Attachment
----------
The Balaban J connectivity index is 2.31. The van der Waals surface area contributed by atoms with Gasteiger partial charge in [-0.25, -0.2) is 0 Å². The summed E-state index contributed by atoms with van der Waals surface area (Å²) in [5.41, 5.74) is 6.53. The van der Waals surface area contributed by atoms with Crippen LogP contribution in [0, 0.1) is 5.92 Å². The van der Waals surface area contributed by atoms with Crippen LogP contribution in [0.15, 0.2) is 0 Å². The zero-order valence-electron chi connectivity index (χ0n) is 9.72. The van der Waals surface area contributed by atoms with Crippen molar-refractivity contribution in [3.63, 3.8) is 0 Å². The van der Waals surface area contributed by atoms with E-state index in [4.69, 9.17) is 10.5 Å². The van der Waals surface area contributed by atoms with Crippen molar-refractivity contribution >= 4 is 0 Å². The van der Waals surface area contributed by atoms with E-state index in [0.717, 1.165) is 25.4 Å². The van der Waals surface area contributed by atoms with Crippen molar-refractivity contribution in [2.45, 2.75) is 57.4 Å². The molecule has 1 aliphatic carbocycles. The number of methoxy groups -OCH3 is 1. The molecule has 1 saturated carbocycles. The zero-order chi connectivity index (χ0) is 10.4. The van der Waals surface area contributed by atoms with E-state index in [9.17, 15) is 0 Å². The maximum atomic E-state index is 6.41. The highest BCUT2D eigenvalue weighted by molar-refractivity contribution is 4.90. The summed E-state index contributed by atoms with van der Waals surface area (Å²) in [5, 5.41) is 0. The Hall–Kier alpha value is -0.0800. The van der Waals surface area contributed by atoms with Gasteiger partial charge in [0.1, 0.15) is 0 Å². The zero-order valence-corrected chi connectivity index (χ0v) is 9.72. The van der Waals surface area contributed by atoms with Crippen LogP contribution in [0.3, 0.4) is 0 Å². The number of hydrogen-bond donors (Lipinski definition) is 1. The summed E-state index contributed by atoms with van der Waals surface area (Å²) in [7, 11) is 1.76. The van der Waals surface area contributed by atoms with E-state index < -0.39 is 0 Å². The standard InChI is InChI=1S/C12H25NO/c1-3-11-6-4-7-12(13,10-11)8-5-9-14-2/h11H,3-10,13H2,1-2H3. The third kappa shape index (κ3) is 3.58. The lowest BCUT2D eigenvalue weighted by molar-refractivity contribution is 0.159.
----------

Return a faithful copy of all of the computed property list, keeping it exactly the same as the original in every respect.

The Balaban J connectivity index is 2.31. The van der Waals surface area contributed by atoms with Gasteiger partial charge in [-0.25, -0.2) is 0 Å². The summed E-state index contributed by atoms with van der Waals surface area (Å²) in [5.41, 5.74) is 6.53. The van der Waals surface area contributed by atoms with Crippen LogP contribution in [0, 0.1) is 5.92 Å². The van der Waals surface area contributed by atoms with Crippen LogP contribution in [0.15, 0.2) is 0 Å². The zero-order valence-electron chi connectivity index (χ0n) is 9.72. The van der Waals surface area contributed by atoms with Crippen molar-refractivity contribution in [3.63, 3.8) is 0 Å². The van der Waals surface area contributed by atoms with E-state index in [4.69, 9.17) is 10.5 Å². The van der Waals surface area contributed by atoms with Crippen molar-refractivity contribution >= 4 is 0 Å². The van der Waals surface area contributed by atoms with E-state index in [0.717, 1.165) is 25.4 Å². The van der Waals surface area contributed by atoms with Crippen molar-refractivity contribution in [2.45, 2.75) is 57.4 Å². The molecule has 1 aliphatic carbocycles. The number of methoxy groups -OCH3 is 1. The molecule has 1 saturated carbocycles. The zero-order chi connectivity index (χ0) is 10.4. The van der Waals surface area contributed by atoms with E-state index in [9.17, 15) is 0 Å². The maximum atomic E-state index is 6.41. The highest BCUT2D eigenvalue weighted by molar-refractivity contribution is 4.90. The summed E-state index contributed by atoms with van der Waals surface area (Å²) in [5, 5.41) is 0. The Hall–Kier alpha value is -0.0800. The van der Waals surface area contributed by atoms with Gasteiger partial charge in [0.1, 0.15) is 0 Å². The zero-order valence-corrected chi connectivity index (χ0v) is 9.72. The van der Waals surface area contributed by atoms with Crippen LogP contribution in [0.3, 0.4) is 0 Å². The number of hydrogen-bond donors (Lipinski definition) is 1. The summed E-state index contributed by atoms with van der Waals surface area (Å²) in [7, 11) is 1.76. The van der Waals surface area contributed by atoms with E-state index < -0.39 is 0 Å². The standard InChI is InChI=1S/C12H25NO/c1-3-11-6-4-7-12(13,10-11)8-5-9-14-2/h11H,3-10,13H2,1-2H3. The third kappa shape index (κ3) is 3.58. The lowest BCUT2D eigenvalue weighted by molar-refractivity contribution is 0.159.